Latin liaisons: Here today, gone tomorrow?

Imtiaz A. Hussain | Published: April 04, 2016 18:20:28 | Updated: October 24, 2017 07:48:11


If handled pragmatically, three converging developments open enormous Latin windows for Bangladesh.
 
The first is the elevation of some of the original post-World War II low-wage countries into G-20 or OECD (Organisation for Economic Cooperation and Development) members and, by consolidating that climb, passing the low-wage baton to other less developed countries across Asia that can bear the global networking responsibilities today. Mexico was one of those original countries that, through the 1965 Border Industrialisation Programme with the United States, sowed the seeds of shedding its fabulously rewarding but increasingly obsolete and costly import-substitution industrialisation culture for relative free trade. That would be consummated through the 1994 North American Free Trade Agreement (NAFTA), prior to which Mexico experienced the excruciatingly painful "lost decade" with other Latin countries, but during which, this low-wage (or "maquiladora") production became so attractive that it invited Germany, Japan, South Korea, among others, to join the United States in building plants across Mexico for sale to the United States primarily (largely automobiles, electronics, and so forth), which has been the largest market in human history then and the most liberal of all industrialised countries, but eventually to the burgeoning Mexican market as it attracted greater attention.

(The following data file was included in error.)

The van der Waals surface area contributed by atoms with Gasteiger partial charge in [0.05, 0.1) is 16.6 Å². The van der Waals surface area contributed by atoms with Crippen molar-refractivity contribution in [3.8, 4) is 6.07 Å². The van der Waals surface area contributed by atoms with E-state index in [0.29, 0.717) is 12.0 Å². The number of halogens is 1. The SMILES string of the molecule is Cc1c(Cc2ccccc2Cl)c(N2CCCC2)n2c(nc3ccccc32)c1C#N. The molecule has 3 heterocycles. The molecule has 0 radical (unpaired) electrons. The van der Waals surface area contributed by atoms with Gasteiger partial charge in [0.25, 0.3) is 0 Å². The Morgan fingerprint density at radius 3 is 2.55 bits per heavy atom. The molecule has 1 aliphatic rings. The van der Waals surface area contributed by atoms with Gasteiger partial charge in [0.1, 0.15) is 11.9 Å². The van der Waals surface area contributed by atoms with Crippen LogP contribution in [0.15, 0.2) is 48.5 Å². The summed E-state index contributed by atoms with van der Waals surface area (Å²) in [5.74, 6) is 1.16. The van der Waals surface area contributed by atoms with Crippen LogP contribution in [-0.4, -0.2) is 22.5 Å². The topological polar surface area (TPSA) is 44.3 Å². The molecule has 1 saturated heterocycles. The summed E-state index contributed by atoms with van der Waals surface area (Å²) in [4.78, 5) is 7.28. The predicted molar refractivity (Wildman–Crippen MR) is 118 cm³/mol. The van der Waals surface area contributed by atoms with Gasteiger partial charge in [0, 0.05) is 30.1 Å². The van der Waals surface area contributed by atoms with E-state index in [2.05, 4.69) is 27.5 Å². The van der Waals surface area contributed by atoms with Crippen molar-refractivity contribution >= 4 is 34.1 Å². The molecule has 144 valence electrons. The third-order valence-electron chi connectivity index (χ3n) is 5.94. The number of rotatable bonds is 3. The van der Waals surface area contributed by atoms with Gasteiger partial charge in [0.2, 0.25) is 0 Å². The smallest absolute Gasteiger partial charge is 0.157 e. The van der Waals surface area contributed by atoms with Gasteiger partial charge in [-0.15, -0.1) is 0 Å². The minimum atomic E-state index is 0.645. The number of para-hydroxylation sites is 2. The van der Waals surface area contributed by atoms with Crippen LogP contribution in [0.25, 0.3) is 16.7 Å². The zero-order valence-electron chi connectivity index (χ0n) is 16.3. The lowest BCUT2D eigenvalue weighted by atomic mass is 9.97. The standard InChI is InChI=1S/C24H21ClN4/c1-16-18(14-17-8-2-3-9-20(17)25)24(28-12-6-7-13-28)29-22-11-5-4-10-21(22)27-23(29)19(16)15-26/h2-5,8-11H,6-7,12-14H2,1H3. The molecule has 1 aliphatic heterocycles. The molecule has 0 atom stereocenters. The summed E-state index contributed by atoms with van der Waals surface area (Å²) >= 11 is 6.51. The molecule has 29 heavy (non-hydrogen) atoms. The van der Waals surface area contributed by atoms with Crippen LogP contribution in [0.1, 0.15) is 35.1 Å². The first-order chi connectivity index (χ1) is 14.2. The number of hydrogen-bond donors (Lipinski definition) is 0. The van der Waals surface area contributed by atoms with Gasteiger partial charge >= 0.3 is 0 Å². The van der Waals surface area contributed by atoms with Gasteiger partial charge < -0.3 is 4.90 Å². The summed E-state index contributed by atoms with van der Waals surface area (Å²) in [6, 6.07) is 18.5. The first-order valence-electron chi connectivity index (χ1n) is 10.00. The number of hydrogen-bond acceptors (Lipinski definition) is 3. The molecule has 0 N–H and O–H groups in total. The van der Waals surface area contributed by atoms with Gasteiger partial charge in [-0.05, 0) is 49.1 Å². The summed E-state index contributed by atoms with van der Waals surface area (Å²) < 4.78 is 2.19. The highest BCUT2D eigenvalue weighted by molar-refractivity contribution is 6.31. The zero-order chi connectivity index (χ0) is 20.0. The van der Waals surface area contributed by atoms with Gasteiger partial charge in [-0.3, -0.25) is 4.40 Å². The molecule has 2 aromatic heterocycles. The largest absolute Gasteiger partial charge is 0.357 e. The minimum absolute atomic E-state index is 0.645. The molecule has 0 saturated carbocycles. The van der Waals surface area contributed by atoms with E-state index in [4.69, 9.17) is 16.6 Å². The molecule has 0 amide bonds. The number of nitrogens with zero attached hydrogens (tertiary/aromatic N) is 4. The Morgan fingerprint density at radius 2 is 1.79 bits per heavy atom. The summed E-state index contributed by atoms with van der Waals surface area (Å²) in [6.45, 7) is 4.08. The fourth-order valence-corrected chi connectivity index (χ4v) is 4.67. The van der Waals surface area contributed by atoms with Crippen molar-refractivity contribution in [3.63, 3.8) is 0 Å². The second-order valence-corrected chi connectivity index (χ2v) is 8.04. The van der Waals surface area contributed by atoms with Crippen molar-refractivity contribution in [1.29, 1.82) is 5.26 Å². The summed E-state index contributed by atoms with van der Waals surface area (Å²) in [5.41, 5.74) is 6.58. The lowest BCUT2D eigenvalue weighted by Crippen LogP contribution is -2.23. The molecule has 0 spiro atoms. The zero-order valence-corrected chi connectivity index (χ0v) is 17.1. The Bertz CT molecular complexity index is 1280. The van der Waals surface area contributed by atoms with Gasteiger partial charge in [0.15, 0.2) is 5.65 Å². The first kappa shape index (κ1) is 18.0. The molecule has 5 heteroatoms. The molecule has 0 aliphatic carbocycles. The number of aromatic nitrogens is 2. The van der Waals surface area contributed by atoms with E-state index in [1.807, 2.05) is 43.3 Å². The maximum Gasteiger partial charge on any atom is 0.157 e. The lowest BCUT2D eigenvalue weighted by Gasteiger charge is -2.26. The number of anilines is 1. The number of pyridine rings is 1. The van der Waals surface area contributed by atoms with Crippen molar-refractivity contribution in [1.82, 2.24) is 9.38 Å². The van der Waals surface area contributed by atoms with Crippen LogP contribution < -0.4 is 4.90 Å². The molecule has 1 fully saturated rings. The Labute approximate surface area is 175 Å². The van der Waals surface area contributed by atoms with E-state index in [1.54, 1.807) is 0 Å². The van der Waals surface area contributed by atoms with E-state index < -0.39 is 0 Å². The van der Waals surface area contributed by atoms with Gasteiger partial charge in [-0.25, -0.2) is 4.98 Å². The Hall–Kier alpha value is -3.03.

Yet, this local-market growth also boosted wages across Mexico, pushing a cross-section of the off-shore manufacturers to Central America or China from the late 1990s. History repeated itself: as Chinese wages show the strains of rising wages and Central America's production potential continue to be stifled for one socio-economic reason or another, the fast-growing Asian markets demand new low-wage production sites. Bangladesh is among the new contenders.
 
The second development is the independent rise of Bangladesh, through its RMG (ready-made garments) exports to not only enter global production networks, but through its continued low wages, climb to the very top low-wage contenders. Just in this specific market, as China's rising wages continuously erode its top-slot credentials, Bangladesh's prospects have been growing, and particularly as possible competitors, like Vietnam, have far higher wages. Against those contenders, Bangladesh has sought, since a couple of years ago, or so, new markets, a search in which Latin America has been prominently present in both diplomatic forays and business curiosity.